To install Adobe Reader and Adobe Flash, open the UCK package manager (Synaptic) and click on:
settings -> repositories -> other software tab
There add the following two lines (change the word maverick if you are using a different Ubuntu version):
deb http://archive.canonical.com/ubuntu maverick partner deb-src http://archive.canonical.com/ubuntu maverick partner
Close the window and don’t forget to hit reload on the main synaptic window, so that synaptic can update its lists. Now Adobe Flash and Adobe Reader should be available on synaptic to be installed.
Remove “Welcome” Window and “Install Ubuntu” Icon From Desktop
If you are going to use the disk as a LiveCD, then the initial “Welcome” window becomes useless. To remove it do the following:
On Ubuntu Customization Kit, open UCK Package Manager and remove Ubiquity.
This will remove the “Install Ubuntu” icon on the desktop as well.
Remove “Samples” Folder
This one is very easy. On the host computer, open a terminal window and type the following (To do this, UCK must have the LiveCD image uncompressed on the host computer’s hard drive. otherwise liveCD temp files won’t exist):
sudo nautilus ~/tmp/remaster-root/etc/skel
There you will find the “Examples” folder, delete it and you are done. To remove “Install Ubuntu 10.10” please read the previous section.
Create Desktop Shortcuts on Your LiveCD
Run liveCD with the ISO image you are going to use as model for your custom LiveCD using Virtualbox or other virtualization program, then create all desktop shortcuts you wish to have on you customized liveCD. Once you have all your shortcuts created, transfer them to you host (your actual computer, not the virtual one). I usually do this by opening a shared folder in the host computer and trasfering everything from the virtual machime to the shared folder in the host through the network.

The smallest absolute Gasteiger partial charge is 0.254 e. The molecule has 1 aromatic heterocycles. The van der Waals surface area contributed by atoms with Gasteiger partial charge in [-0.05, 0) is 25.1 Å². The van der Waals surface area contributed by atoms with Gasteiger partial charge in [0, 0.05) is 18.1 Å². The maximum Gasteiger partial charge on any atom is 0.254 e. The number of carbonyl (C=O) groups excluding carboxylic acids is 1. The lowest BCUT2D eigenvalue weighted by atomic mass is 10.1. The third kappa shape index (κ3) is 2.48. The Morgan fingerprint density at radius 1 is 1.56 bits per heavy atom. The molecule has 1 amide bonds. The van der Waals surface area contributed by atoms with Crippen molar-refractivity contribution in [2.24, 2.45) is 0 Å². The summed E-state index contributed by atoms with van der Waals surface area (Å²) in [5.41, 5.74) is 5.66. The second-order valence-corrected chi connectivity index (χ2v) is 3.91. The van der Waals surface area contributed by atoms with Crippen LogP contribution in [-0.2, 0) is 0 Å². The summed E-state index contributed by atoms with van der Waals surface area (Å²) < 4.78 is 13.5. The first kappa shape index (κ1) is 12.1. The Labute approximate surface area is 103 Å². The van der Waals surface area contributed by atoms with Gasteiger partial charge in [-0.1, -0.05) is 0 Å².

To customize the desktop on your LiveCD you will have to create a custom folder for it. To do this, open a terminal window on your current operating system (not on UCK’s console window) and type the following command: (To do this, UCK must have the LiveCD image uncmpressed on the host computer’s hard drive. otherwise liveCD temp files won’t exist):
sudo nautilus ~/tmp/remaster-root/etc/skel
There, create a folder called Desktop, (make sure to capitalize the D) and drag the icons you created in your previous liveCD to this new folder.
Change GNOME’s Background
Generally background files are located in /usr/share/backgrounds. Open this directory by issuing the following command on your host computer’s terminal (To do this, UCK must have the LiveCD image uncompressed on the host computer’s hard drive. otherwise liveCD temp files won’t exist):
sudo nautilus ~/tmp/remaster-root/usr/share/backgrounds
Paste your background image in there, making sure to set the wallpaper to the “native” resolution you want displayed. I made mine 1024 X 768 because that is the native resolution of the monitors that I would be using. If you paste the background file using the name “warty-final-ubuntu.png” and replace the one currently there, you can probably skip the following instructions:
Changing files pointing to a different path and background filename (optional)
To change the files to point from the original filename to your background filename, open the “ubuntu-wallpapers.xml” and the “16_ubuntu-wallpapers” files, issuing the following commands on the host computer: (To do this, UCK must have the LiveCD image uncompressed on the host computer’s hard drive. otherwise liveCD temp files won’t exist)
sudo gedit ~/tmp/remaster-root/usr/share/gnome-background-properties/ubuntu-wallpapers.xml
sudo gedit ~/tmp/remaster-root/usr/share/gconf/defaults/16_ubuntu-wallpapers
once you have those two files open, look for the following string:
Change “warty-final-ubuntu.png” to your own background file name.
For XUBUNTU Users:
Please read my soon-to-be-released article “Build Your Own Custom Xubuntu LiveCD”